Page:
Cloud Applications Done Right - Part 3: Scalability, Availability, and Performance

This is the third post in my series on cloud applications done right. In previous posts [Part 1 and Part 2], I talked about how multi-tenant cloud solutions are less expensive, more secure, and allow for more powerful customization than their on-premises alternatives. These outcomes often surprise buyers who may think they are compromising on these factors in order to get a cloud solution with the convenience of anytime, anywhere access. However, those same buyers do expect cloud solutions to be more stable and reliable than their on-premises alternatives. I can easily prove cloud solutions are more reliable while also being more cost effective, but it’s difficult to replace the sense of security buyers feel with an on-premises solution knowing that Bob, the IT guy, is a phone call away when the server goes down.

In the earliest days of Intacct, we tried addressing this problem by putting web cams in our data centers. I’m not kidding. The idea was that if you can see the actual servers containing your data, you would feel more comfortable. But here’s the rub: the psychology behind cloud solutions requires the buyer to let go of certain aspects of control. In exchange for letting go of that control, they expect to not have to think about it – they expect the system to simply work.

So the bar we have to meet for scalability, availability, and performance is substantially higher than it would be for an on-premises solution - and we have to essentially offer zero downtime. This is possibly the most challenging design problem for cloud vendors. At any given time, we may have tens of thousands of active users all sharing a common pool of resources. How do you allow the corporate controller to run a ten thousand-page general ledger detail report while hundreds of other innocent users file expense reports, approve purchase orders, or look at dashboards? Better yet, how do you allow a programmer to run parallel processes loading invoices via Web Services without taking all those available processes away from other users? We call this protecting the 10,000 from the one.

The answers are surprisingly simple. Through economies of scale, Intacct is able to invest in pools of resources dedicated to specific types of activities. In the case of the corporate controller trying to run a very large report, Intacct routes that particular request to a pool of servers dedicated to large reports. What’s nice about very large reports is users don’t expect immediate results; they just want to get them in a reasonable amount of time. In this case, Intacct queues up the report and runs it from a server configured to handle very large amounts of data reliably. Because it’s queued, Intacct can manage the load based on other demands of the system and allocate a fair amount of resources across companies. If we find that we’re not delivering reports in a timely manner, we simply add more servers to the pool.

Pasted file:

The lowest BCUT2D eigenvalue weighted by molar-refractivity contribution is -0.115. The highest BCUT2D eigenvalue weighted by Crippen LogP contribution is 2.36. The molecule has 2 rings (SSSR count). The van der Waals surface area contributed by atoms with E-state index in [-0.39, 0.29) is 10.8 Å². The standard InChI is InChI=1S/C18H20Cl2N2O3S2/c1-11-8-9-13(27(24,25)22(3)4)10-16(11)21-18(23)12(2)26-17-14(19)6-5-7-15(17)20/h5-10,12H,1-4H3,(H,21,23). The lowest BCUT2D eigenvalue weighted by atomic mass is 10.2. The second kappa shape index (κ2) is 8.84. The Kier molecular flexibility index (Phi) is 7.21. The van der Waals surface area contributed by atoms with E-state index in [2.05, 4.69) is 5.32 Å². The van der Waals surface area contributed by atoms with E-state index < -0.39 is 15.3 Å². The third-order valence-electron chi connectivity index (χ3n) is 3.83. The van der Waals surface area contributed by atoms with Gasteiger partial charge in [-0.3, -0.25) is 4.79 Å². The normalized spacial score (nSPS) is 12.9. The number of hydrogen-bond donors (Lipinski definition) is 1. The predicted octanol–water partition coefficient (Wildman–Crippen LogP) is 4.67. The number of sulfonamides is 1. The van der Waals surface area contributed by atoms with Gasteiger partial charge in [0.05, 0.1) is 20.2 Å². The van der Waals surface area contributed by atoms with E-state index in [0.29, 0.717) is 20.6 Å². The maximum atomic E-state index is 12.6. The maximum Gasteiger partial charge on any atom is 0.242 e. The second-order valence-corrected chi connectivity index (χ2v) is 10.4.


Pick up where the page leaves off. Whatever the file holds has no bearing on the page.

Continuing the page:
Mimicking this strategy would be very difficult for a local IT shop to manage. Bob would need to either buy a bigger server or add a second one. But in both cases, the systems would not know how to balance or route transaction processing requests vs. large report requests to take advantage of the server configuration.

This brings me to the second answer. Cloud vendors design their solutions under the expectation that they are both the provider and the operator of their applications. Their features are designed, not for some arbitrary server configuration, but for a specific pool of computing resources that does nothing but run the applications designed for it. This marriage of application and data center design leads to an operation optimized to handle many thousands of concurrent requests, from simple transaction processing to very large report requests.

In Intacct’s case, we’ve created pools of servers dedicated to several different types of activity. We have web servers handling requests from our browser-based user interface, a pool of servers handling “offline” requests (like large runs of scheduled invoices), a pool of servers running large reports, and a pool of servers dedicated to web services API calls. We also have pools of servers that do nothing more than cache information so it’s readily accessible to any pool of servers and reduces load across the entire operation.

Load balancing to help with performance optimization.
Sound complex? Actually, it’s quite simple. All of these servers are identical. They all run the same operating system (Linux, in our case), have similar hardware configurations, and run the same code. In production mode, we ask each server to assume a personality and a different job. The advantage comes when we see that one pool of servers needs more workers, we simply ask one of the other servers to assume a different personality.

With these design considerations, we are able to distribute and prioritize requests to handle the peaks and valleys of our workload. However, there’s more to it than just server pools. Check back next week for the second half of this topic, when we tackle the intangibles of scalability, availability and performance in cloud applications: risk management and user guidance.

I look forward to your comments and feel free to follow me on Twitter (@aaron_r_harris). You can also follow Intacct on all our social media channels, including Facebook, Twitter, and LinkedIn. To network with other people interested in cloud financial applications, be sure to join the Intacct Cloud Accounting group on LinkedIn .


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